Modernistic, Jason Moran; Strange Place for Snow, E.S.T. Though their styles are hardly similar, pianists Moran and Esbjorn Svensson are both nothing if not au courant. On Modernistic, Moran shows off his postmodernist chops by interpreting James P. Johnson’s “You’ve Got to Be Modernistic,” Robert Schumann’s “Auf Einer Burg,” Muhal Richard Abrams’ “Time Into Space Into Time,” and Afrika Bambaataa’s “Planet Rock,” churning them out with conviction, style, and largess. It’s ballsy as hell, but Moran has the mad skills required to pull it off.
Like Mehldau, E.S.T. leader Svensson grew up listening to rock and electronica as well as jazz and classical. All of those influences are evident on the smart and lovely Strange Place for Snow. Though Svensson’s trio is all-acoustic, ambient electronic sounds are often overdubbed for subtle textural effects. Drummer Magnus Ostrom, who favors brushes over sticks, often interpolates the light and nervous stop-start rhythms of drum ‘n’ bass into his playing, and bassist Dan Berglund walks not once on the album, recalling the open-ended approach of the late, great Scott LaFaro.
Hecho a Mano, Chano Dominguez; Soul of Things, Tomasz Stanko Quartet; Black Water, Rudresh Mahanthappa Jazz should always have an accent, and these three CDs speak in tongues from Spain, Poland, and India. On Hecho a Mano, pianist Dominguez mixes thick bop harmonies with the rhythm and energy of flamenco, and he does so without making either weak-kneed.
Trumpeter Stanko doesn’t add polka to his jazz, but on the gorgeously open and lyrical Soul of Things, he does make music that fits the postcommunist Polish psyche: warm but reserved, quiet but tough. The CD isn’t overtly political, and it doesn’t need to be; it’s the thoughts that inspired it that count. As Stanko told JazzTimes: “Jazz was like freedom for us, the opposite of communism.”
Personal politics also have a place on alto saxophonist Mahanthappa’s Black Water, which addresses the Indian diaspora. Mahanthappa explores his heritage with a jazz quartet alone, opting not to add obvious decorations such as sitar and tabla to his hard-edged post-bop sound. Why should he? Sax, piano, bass, and drums are all he needs to make his musical point.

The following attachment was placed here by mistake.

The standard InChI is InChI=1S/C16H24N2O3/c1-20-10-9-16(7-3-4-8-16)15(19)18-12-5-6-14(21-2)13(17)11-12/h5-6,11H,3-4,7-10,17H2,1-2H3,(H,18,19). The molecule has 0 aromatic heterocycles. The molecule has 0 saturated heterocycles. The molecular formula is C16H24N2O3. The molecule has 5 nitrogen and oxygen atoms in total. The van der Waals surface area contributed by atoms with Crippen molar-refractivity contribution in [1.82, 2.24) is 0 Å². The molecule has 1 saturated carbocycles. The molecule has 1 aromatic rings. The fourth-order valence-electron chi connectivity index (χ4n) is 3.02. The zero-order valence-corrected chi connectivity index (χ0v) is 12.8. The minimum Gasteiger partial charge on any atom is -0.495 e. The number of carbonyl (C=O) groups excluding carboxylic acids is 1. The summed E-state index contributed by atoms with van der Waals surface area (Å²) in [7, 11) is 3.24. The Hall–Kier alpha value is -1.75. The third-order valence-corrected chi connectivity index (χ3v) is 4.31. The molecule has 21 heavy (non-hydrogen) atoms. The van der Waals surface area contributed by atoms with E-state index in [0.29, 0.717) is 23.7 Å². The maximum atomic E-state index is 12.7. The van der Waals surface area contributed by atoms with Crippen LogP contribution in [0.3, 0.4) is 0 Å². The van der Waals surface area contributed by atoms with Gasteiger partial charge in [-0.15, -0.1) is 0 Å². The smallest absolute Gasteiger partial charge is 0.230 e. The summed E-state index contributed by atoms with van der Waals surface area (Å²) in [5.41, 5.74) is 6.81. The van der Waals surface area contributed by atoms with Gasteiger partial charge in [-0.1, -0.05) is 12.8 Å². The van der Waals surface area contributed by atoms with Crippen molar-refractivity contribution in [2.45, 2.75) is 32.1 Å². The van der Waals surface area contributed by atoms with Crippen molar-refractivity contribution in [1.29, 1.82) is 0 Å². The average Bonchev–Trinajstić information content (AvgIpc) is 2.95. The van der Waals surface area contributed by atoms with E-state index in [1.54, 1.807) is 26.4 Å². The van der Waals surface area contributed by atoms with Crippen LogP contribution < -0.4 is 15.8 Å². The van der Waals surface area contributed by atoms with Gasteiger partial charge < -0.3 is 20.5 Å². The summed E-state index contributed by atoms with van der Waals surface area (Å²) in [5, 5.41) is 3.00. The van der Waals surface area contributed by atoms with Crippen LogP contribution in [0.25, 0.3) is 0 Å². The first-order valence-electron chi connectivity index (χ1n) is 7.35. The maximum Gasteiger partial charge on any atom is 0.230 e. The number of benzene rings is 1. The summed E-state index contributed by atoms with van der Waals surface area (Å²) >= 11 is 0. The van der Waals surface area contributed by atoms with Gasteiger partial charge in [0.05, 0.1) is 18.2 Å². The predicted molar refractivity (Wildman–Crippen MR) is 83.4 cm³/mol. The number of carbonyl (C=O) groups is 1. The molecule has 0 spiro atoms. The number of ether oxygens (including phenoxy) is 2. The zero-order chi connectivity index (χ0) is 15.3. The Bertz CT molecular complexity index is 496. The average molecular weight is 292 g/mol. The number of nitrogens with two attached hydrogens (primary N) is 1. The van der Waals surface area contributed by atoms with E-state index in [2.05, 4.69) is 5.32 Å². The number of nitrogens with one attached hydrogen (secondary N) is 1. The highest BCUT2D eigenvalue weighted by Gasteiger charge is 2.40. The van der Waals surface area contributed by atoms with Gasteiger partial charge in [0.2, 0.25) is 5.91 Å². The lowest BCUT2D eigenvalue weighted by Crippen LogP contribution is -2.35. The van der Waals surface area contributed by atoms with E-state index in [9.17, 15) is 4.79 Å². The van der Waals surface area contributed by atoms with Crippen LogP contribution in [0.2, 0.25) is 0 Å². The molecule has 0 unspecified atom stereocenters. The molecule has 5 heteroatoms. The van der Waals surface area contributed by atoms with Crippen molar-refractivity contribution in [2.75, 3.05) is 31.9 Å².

If you’re looking for box sets and reissues, these are the ones you need:
The Complete Roost Johnny Smith Small Group Sessions, Johnny Smith There is no lovelier collection of jazz guitar from the ’50s. Or, for that matter, any other era: Smith’s tone and phrasing are so smooth that only a corpse could be unmoved by them.
On the Beach, Philip Cohran and the Artistic Heritage Ensemble; Music From Tomorrow’s World, Sun
Ra and His Arkestra Cornetist Cohran played with Ra, and it’s obvious that he studied the master’s free-form groove. On the Beach is an obscurity from 1967, but it shouldn’t be: The album is an explosion of loose-limbed, large-scale African-funk-flavored jazz.
Music From Tomorrow’s World is a lo-fi collection of two ’60s club dates by Ra’s Arkestra, but what it lacks in fidelity it more than makes up for with quirky melodies and tumbling rhythms. It’s post-bop, pre-free, and all good.
A Love Supreme (Deluxe Edition), John Coltrane Sort of a no-duh, but for those on the fence: This includes the only complete live performance of the timeless title suite as well as the long-thought-lost sextet version of “Acknowledgement.”
These are the ones you don’t:
The Genius of the Electric Guitar, Charlie Christian; The Herbie Hancock Box, Herbie Hancock Cool-looking packages, sure, but not really worth the expense. Clunky as hell, too. In fact, the Hancock set actually includes directions on how to open the damn thing.
The Complete Miles Davis at Montreux, 1973-1991, Miles Davis Let’s just get this out there: Miles pretty much stank in the ’80s, and no one needs eight versions of “Time After Time” stretched over 20 CDs to prove it. CP